Red Sox

Papelbon could create divide if he joins Red Sox as anything but a closer

Papelbon could create divide if he joins Red Sox as anything but a closer

BOSTON -- The Red Sox added both Brad Ziegler and Fernando Abad to help with the bullpen needs prior to the trade deadline, but that hasn’t quite been enough.

Koji Uehara is on the disabled list. Craig Kimbrel still has off and on issues with his knee. Ziegler’s had his tough days. And Abad has been, well, bad. The only reliever who’s been consistent of late is Matt Barnes. Before Saturday’s game, however, another option came into the fray and no one has to trade a prospect to get him.

The newest major free agent, following Alex Rodriguez (technically), to hit the market is Jonathan Papelbon, who was released by the Washington Nationals prior to Saturday’s game.

Although the former All-Star closer for the Red Sox hasn’t been a choirboy since leaving Boston -- for more money -- he’s been getting results.

The righty has averaged 30 saves a season since leaving Boston in 2012, posting a 9.1 strikeouts per nine innings rate, despite losing significant velocity on his fastball.

Although the six-time All-Star has had success in recent years and could give the Boston pen a spark, he doesn’t seem to be on the radar. Not more than any other free agent at least.

“We know he’s a free agent,” John Farrell said when asked about Papelbon prior to Saturday’s game. “We know he’s out there. And like I said, with any player that’s available, we’ll certainly talk about it, but that’s yet to be had.”

But just because the Red Sox haven't discussed Papelbon, doesn't mean he's not an option as Dave Dombrowski told Nick Cafardo of the Boston Globe.

One of the issues with Papelbon hasn’t necessarily just been performance based either. In Philadelphia, he didn’t want to play for a losing team. Somewhat understandable when you’re job becomes useless if the team’s not already winning when you enter a game. But now -- when he’s having a down year for a winning Washington ball club -- he wanted out because he’s not closing with the acquisition of Mark Melancon. And that’s definitely something to question for a team like Boston, who already has a big-time closer they’ve committed to.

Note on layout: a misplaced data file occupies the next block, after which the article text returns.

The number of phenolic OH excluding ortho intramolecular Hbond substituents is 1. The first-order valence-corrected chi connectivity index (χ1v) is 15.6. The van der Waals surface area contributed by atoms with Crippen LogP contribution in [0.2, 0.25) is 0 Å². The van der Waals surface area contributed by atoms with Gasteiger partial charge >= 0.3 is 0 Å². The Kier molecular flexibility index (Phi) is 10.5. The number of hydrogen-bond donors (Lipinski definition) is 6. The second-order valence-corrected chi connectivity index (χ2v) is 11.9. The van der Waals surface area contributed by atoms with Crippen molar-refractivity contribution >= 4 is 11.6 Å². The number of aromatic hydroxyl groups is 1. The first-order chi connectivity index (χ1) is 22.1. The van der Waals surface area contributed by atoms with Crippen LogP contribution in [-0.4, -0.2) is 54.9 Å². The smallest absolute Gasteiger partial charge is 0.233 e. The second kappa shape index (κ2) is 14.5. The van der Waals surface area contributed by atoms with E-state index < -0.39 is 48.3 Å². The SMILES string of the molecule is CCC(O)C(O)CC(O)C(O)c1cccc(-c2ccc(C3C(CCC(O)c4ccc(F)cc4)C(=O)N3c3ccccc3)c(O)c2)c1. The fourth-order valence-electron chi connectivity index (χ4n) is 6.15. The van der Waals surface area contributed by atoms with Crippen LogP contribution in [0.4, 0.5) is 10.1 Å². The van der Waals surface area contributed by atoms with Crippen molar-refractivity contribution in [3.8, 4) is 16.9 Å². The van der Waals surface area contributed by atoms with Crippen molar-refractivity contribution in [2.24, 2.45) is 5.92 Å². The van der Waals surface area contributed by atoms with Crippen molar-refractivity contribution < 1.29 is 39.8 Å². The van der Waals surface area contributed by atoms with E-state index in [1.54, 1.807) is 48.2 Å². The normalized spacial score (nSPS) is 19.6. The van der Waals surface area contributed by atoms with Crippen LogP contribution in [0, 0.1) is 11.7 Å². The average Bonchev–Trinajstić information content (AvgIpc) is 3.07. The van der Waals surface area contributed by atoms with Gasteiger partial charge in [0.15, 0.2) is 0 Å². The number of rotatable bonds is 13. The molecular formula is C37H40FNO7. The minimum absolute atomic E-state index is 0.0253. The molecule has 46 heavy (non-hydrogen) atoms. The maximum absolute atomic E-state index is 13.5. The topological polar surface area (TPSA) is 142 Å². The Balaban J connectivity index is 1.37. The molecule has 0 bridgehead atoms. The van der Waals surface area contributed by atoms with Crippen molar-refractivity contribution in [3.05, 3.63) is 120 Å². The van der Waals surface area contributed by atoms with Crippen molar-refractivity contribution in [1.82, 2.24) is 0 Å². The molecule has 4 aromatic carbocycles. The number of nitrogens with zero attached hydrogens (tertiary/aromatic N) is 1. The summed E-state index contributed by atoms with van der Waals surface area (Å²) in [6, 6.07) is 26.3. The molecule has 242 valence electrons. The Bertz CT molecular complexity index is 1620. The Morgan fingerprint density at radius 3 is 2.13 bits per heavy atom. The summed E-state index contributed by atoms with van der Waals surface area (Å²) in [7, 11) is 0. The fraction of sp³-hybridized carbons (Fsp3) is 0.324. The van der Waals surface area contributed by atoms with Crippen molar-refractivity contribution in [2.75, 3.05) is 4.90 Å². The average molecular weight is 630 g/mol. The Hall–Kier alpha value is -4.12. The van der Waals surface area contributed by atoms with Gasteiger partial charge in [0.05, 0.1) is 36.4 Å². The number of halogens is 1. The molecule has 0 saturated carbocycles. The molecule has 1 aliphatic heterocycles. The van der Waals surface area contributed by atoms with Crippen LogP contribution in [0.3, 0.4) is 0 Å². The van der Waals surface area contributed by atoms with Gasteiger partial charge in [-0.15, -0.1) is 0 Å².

“I’d have to read up on more about his decision to leave Washington and all that kind of stuff,” Kimbrel said after his pregame routine before Saturday’s game. “I really don’t know the full story of it.”

But when it came to Papelbon’s performance when he finished games off for Boston, Kimbrel knew plenty.

“Yeah he was great coming up in the Boston organization,” Kimbrel said. “He was one of the best closers in the game in Boston.”

Now with Kimbrel’s case especially, the worry doesn’t seem to be that Papelbon would take his job -- with good reason.

It’s more of the divide Papelbon could create if he did join the Red Sox as anything but a closer.

Because if anyone knows that players will sign saying they can do “X” but really want to do “Y”, it’s the Red Sox -- i.e. Hanley Ramirez playing left field.

As expected, it's Sale, Price and Porcello to start Sox season

As expected, it's Sale, Price and Porcello to start Sox season

New Red Sox manager Alex Cora has announced that, as expected, left-hander Chris Sale will be the Opening Day starter when the Red Sox begin their season nine days from now against the Tampa Bay Rays in St. Petersburg, Fla. David Price will pitch the second game and Rick Porcello the third. 

Cora told reporters in Fort Myers, Fla. that Eduardo Rodriguez would be in the fourth starter's spot if he's ready as he continues to recover from off-season knee surgery and left-hander Brian Johnson is preparing to be the fifth starter for now.

In Price's second Grapefruit League start on Tuesday, he pitched five innings and allowed two runs on three hits, walked one and struck out four in the Red Sox' 12-6 victory over the Pirates. Third baseman Rafael Devers, hitting .349 this spring, hit his third home run of the spring. Andrew Benintendi (.405) had a double and two RBI and first baseman Sam Travis drove in three. 

Sale had a much rougher outing Monday, giving up four runs on five hits, with three walks and six strikeouts in five innings against the Phillies. 



Red Sox, Yankees working to play in London in 2019

Red Sox, Yankees working to play in London in 2019

Mookie Betts and Aaron Judge are about to go global.

Red Sox CEO Sam Kennedy on Monday confirmed the Sox are interested to play the Yankees in London during next year's regular season. Bloomberg reported the clubs are nearing an agreement to play two games there in June 2019. Discussions are indeed taking place, but a deal is not done.

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“We would love to participate in a series in London against the Yankees but this is a decision that MLB and the MLBPA will make," Sox CEO Sam Kennedy said.

Bloomberg reported the games would be played at London Stadium, which was the main facility for the 2012 summer Olympics.

MLB has not played any games in Europe before. The Red Sox have made trips before, including to Japan before the 2008 season.